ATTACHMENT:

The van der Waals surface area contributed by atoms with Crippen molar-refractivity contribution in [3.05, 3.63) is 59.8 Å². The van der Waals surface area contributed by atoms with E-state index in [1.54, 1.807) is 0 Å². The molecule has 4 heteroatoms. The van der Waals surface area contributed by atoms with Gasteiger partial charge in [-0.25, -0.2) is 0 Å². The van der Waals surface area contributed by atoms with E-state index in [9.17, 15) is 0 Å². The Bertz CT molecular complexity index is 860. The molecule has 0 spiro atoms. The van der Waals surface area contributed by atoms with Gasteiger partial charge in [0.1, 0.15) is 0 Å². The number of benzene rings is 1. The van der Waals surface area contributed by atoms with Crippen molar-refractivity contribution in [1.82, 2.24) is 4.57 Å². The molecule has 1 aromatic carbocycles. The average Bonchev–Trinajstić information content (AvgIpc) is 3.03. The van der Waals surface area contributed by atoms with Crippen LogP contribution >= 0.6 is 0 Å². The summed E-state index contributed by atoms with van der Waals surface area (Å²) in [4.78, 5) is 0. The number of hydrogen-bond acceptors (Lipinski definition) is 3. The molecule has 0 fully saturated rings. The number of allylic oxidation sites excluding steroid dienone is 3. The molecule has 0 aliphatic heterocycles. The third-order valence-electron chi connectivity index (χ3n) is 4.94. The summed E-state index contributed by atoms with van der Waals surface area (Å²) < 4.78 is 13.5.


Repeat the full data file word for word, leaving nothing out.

The van der Waals surface area contributed by atoms with Crippen molar-refractivity contribution in [3.05, 3.63) is 59.8 Å². The van der Waals surface area contributed by atoms with E-state index in [1.54, 1.807) is 0 Å². The molecule has 4 heteroatoms. The van der Waals surface area contributed by atoms with Gasteiger partial charge in [-0.25, -0.2) is 0 Å². The van der Waals surface area contributed by atoms with E-state index in [9.17, 15) is 0 Å². The Bertz CT molecular complexity index is 860. The molecule has 0 spiro atoms. The van der Waals surface area contributed by atoms with Gasteiger partial charge in [0.1, 0.15) is 0 Å². The number of benzene rings is 1. The van der Waals surface area contributed by atoms with Crippen molar-refractivity contribution in [1.82, 2.24) is 4.57 Å². The molecule has 1 aromatic carbocycles. The average Bonchev–Trinajstić information content (AvgIpc) is 3.03. The van der Waals surface area contributed by atoms with Crippen LogP contribution >= 0.6 is 0 Å². The summed E-state index contributed by atoms with van der Waals surface area (Å²) in [4.78, 5) is 0. The number of hydrogen-bond acceptors (Lipinski definition) is 3. The molecule has 0 fully saturated rings. The number of allylic oxidation sites excluding steroid dienone is 3. The molecule has 0 aliphatic heterocycles. The third-order valence-electron chi connectivity index (χ3n) is 4.94. The summed E-state index contributed by atoms with van der Waals surface area (Å²) < 4.78 is 13.5.